November 2010
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Alabama’s Farmer of the Year Blends Old with New

“Shep” Morris of Shorter cultivates 1,500 acres of conventional cotton, combined with biotech varieties of corn and soybeans


Shep Morris was recently named Alabama’s 2010 Farmer of the Year. He farms conventional cotton and has a lot of innovative ideas. He is one of the few farmers who has avoided pigweed.

by Jillian Stephens

Agriculture is a progressive industry; therefore, farmers must also be progressive. However, looking at Alabama’s 2010 Farmer of the Year, it is obvious sometimes the best management practices involve blending a little of the old with a little of the new.

Alabama’s Farmer of the Year, Roy "Shep" Morris of Shorter, is doing just that—combining proven practices with innovative technology. As owner and operator of Morris and Morris Farms, he cultivates approximately 1,500 acres of cotton, 600 acres of soybeans and 900 acres of corn in Montgomery and Macon Counties. Growing conventional cotton in rotation with biotech varieties of corn and soybeans, Morris has sacrificed a little more time, because he must spray his crops more often in order to gain more staple length and better fiber quality which are products of conventional cotton varieties.

In the late 1990s, after experimenting with newer cotton varieties and trying to balance rising input costs, Morris decided to take a different route.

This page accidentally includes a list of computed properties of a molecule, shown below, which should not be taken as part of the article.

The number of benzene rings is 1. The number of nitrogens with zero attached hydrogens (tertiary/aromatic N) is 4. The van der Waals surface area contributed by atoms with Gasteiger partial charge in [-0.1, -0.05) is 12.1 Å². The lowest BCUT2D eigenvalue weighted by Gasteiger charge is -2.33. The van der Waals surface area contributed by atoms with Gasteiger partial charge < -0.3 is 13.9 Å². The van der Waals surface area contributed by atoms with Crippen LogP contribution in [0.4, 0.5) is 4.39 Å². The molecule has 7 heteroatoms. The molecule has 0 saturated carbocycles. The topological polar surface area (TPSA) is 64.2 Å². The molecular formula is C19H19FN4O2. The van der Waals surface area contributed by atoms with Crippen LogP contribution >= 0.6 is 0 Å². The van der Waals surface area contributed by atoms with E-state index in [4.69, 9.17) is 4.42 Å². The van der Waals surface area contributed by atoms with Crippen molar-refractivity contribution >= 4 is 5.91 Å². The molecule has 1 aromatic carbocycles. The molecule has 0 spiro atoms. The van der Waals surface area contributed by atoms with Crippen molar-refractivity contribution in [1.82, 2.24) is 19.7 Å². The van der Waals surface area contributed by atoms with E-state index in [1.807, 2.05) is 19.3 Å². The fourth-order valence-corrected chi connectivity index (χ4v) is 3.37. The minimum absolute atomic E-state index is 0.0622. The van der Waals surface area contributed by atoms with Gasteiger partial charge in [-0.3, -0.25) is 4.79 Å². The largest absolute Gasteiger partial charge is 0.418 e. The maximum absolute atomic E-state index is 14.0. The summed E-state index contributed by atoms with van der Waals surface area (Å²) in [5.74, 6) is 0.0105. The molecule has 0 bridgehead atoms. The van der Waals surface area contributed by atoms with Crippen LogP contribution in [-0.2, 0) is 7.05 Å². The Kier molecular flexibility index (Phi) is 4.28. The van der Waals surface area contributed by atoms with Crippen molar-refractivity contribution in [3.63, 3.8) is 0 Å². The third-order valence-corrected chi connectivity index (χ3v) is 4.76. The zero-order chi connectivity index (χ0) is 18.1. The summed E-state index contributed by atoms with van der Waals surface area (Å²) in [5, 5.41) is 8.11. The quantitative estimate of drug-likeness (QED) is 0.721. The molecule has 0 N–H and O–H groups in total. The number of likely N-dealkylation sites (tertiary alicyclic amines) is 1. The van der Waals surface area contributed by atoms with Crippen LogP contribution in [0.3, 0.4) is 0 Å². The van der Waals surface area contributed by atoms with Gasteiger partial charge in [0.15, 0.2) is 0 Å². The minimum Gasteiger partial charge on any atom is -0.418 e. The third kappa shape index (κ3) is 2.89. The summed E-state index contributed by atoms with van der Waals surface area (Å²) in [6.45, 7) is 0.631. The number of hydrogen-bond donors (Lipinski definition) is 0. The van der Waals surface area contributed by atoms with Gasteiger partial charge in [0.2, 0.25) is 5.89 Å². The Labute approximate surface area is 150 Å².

"If you’re familiar with agriculture in Alabama, there have been a lot of people who abandoned cotton because of low prices and rising inputs. Instead of abandoning cotton, we threw the book away—we reduced our nitrogen from 100 units to 50 and upped our seeding rate because of the conventional cotton. We really haven’t given up anything on our yields. We are also using a stripper harvester that operates a lot cheaper than a picker.

"It takes timeliness and better management; you can’t come in and blanket the field," Morris said. "But we’ve bypassed something else—we really don’t have resistant pigweed since we are gearing up for it to start with because we are rotating our chemistries."

Conventional cotton, a rarity in the market these days, differs from the majority of other cotton varieties because of what it lacks—herbicide and pest resistance genes. The absence of these genes requires Morris to monitor his fields more intensely for pest and weed pressure.

By taking the "unconventional" route and planting a conventional variety, Morris has been able to lower costs. However, one may wonder how that is affecting the soil. Surely with multiple sprayings field compaction must be a problem? Wrong.

"We put out most of our herbicides by air. That alleviates compaction—saving trips over the field," said Morris, whose father began working in aerial application in the 1950s and later opened his own business.

Morris, a supervisor with the Macon County Soil and Water Conservation District, also implements conservation practices by rotating crops. He plants corn because it leaves large amounts of residue after harvest which increases soil organic matter. He also plants using a combination of no-till and ridge-till techniques which improve soil tilth instead of continually disturbing the soil through traditional tillage methods.

For information about programs offered through the USDA-Natural Resources Conservation Service (NRCS) and soil and water conservation districts, visit:

Jillian Stephens is a communications specialist for USDA-NRCS.